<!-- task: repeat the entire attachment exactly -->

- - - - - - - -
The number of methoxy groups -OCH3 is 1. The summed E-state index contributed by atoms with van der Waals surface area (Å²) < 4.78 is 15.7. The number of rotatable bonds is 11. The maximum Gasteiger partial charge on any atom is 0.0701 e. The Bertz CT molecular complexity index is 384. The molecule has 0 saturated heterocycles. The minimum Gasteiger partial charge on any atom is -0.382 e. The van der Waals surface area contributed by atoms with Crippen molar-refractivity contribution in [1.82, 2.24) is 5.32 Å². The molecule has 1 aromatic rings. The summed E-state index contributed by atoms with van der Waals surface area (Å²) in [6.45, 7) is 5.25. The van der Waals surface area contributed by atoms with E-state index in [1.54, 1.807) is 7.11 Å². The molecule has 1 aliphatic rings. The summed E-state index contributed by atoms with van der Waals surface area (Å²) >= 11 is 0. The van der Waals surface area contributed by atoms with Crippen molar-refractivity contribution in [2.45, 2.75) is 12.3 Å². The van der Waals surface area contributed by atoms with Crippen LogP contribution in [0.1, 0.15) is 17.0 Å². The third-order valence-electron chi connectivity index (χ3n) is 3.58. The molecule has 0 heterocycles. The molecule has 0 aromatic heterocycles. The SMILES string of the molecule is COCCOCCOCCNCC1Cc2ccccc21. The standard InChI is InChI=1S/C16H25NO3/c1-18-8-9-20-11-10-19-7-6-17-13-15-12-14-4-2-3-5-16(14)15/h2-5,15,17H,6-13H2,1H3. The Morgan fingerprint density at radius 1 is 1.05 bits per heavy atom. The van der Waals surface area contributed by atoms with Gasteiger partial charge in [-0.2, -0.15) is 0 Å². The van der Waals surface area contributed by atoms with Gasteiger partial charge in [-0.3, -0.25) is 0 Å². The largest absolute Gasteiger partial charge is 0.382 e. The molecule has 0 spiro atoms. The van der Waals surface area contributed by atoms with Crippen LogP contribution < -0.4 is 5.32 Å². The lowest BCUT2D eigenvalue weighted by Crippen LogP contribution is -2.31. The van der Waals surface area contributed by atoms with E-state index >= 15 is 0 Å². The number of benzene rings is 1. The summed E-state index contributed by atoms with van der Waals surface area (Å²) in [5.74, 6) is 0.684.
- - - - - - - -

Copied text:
The number of methoxy groups -OCH3 is 1. The summed E-state index contributed by atoms with van der Waals surface area (Å²) < 4.78 is 15.7. The number of rotatable bonds is 11. The maximum Gasteiger partial charge on any atom is 0.0701 e. The Bertz CT molecular complexity index is 384. The molecule has 0 saturated heterocycles. The minimum Gasteiger partial charge on any atom is -0.382 e. The van der Waals surface area contributed by atoms with Crippen molar-refractivity contribution in [1.82, 2.24) is 5.32 Å². The molecule has 1 aromatic rings. The summed E-state index contributed by atoms with van der Waals surface area (Å²) in [6.45, 7) is 5.25. The van der Waals surface area contributed by atoms with E-state index in [1.54, 1.807) is 7.11 Å². The molecule has 1 aliphatic rings. The summed E-state index contributed by atoms with van der Waals surface area (Å²) >= 11 is 0. The van der Waals surface area contributed by atoms with Crippen molar-refractivity contribution in [2.45, 2.75) is 12.3 Å². The van der Waals surface area contributed by atoms with Crippen LogP contribution in [0.1, 0.15) is 17.0 Å². The third-order valence-electron chi connectivity index (χ3n) is 3.58. The molecule has 0 heterocycles. The molecule has 0 aromatic heterocycles. The SMILES string of the molecule is COCCOCCOCCNCC1Cc2ccccc21. The standard InChI is InChI=1S/C16H25NO3/c1-18-8-9-20-11-10-19-7-6-17-13-15-12-14-4-2-3-5-16(14)15/h2-5,15,17H,6-13H2,1H3. The Morgan fingerprint density at radius 1 is 1.05 bits per heavy atom. The van der Waals surface area contributed by atoms with Gasteiger partial charge in [-0.2, -0.15) is 0 Å². The van der Waals surface area contributed by atoms with Gasteiger partial charge in [-0.3, -0.25) is 0 Å². The largest absolute Gasteiger partial charge is 0.382 e. The molecule has 0 spiro atoms. The van der Waals surface area contributed by atoms with Crippen LogP contribution < -0.4 is 5.32 Å². The lowest BCUT2D eigenvalue weighted by Crippen LogP contribution is -2.31. The van der Waals surface area contributed by atoms with E-state index >= 15 is 0 Å². The number of benzene rings is 1. The summed E-state index contributed by atoms with van der Waals surface area (Å²) in [5.74, 6) is 0.684.